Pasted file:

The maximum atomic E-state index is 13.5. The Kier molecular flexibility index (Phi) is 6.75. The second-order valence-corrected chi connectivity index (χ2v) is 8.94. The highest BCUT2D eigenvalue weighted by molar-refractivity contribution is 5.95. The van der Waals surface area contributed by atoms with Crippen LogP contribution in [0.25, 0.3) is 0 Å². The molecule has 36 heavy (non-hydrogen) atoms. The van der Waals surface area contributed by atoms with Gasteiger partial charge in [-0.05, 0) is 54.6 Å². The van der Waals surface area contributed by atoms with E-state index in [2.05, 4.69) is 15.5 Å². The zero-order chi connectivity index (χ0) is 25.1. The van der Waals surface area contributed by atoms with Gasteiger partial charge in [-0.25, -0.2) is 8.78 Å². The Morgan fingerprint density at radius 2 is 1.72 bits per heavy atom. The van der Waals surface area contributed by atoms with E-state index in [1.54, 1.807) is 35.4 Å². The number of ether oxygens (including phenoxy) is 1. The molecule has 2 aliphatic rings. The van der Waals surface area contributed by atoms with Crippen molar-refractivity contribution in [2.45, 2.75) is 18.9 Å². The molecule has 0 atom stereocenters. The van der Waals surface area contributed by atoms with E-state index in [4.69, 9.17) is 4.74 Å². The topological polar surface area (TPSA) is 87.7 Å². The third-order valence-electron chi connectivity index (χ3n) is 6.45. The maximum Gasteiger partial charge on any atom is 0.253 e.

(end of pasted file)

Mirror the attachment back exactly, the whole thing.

The maximum atomic E-state index is 13.5. The Kier molecular flexibility index (Phi) is 6.75. The second-order valence-corrected chi connectivity index (χ2v) is 8.94. The highest BCUT2D eigenvalue weighted by molar-refractivity contribution is 5.95. The van der Waals surface area contributed by atoms with Crippen LogP contribution in [0.25, 0.3) is 0 Å². The molecule has 36 heavy (non-hydrogen) atoms. The van der Waals surface area contributed by atoms with Gasteiger partial charge in [-0.05, 0) is 54.6 Å². The van der Waals surface area contributed by atoms with E-state index in [2.05, 4.69) is 15.5 Å². The zero-order chi connectivity index (χ0) is 25.1. The van der Waals surface area contributed by atoms with Gasteiger partial charge in [-0.25, -0.2) is 8.78 Å². The Morgan fingerprint density at radius 2 is 1.72 bits per heavy atom. The van der Waals surface area contributed by atoms with E-state index in [1.54, 1.807) is 35.4 Å². The number of ether oxygens (including phenoxy) is 1. The molecule has 2 aliphatic rings. The van der Waals surface area contributed by atoms with Crippen molar-refractivity contribution in [2.45, 2.75) is 18.9 Å². The molecule has 0 atom stereocenters. The van der Waals surface area contributed by atoms with E-state index in [4.69, 9.17) is 4.74 Å². The topological polar surface area (TPSA) is 87.7 Å². The third-order valence-electron chi connectivity index (χ3n) is 6.45. The maximum Gasteiger partial charge on any atom is 0.253 e.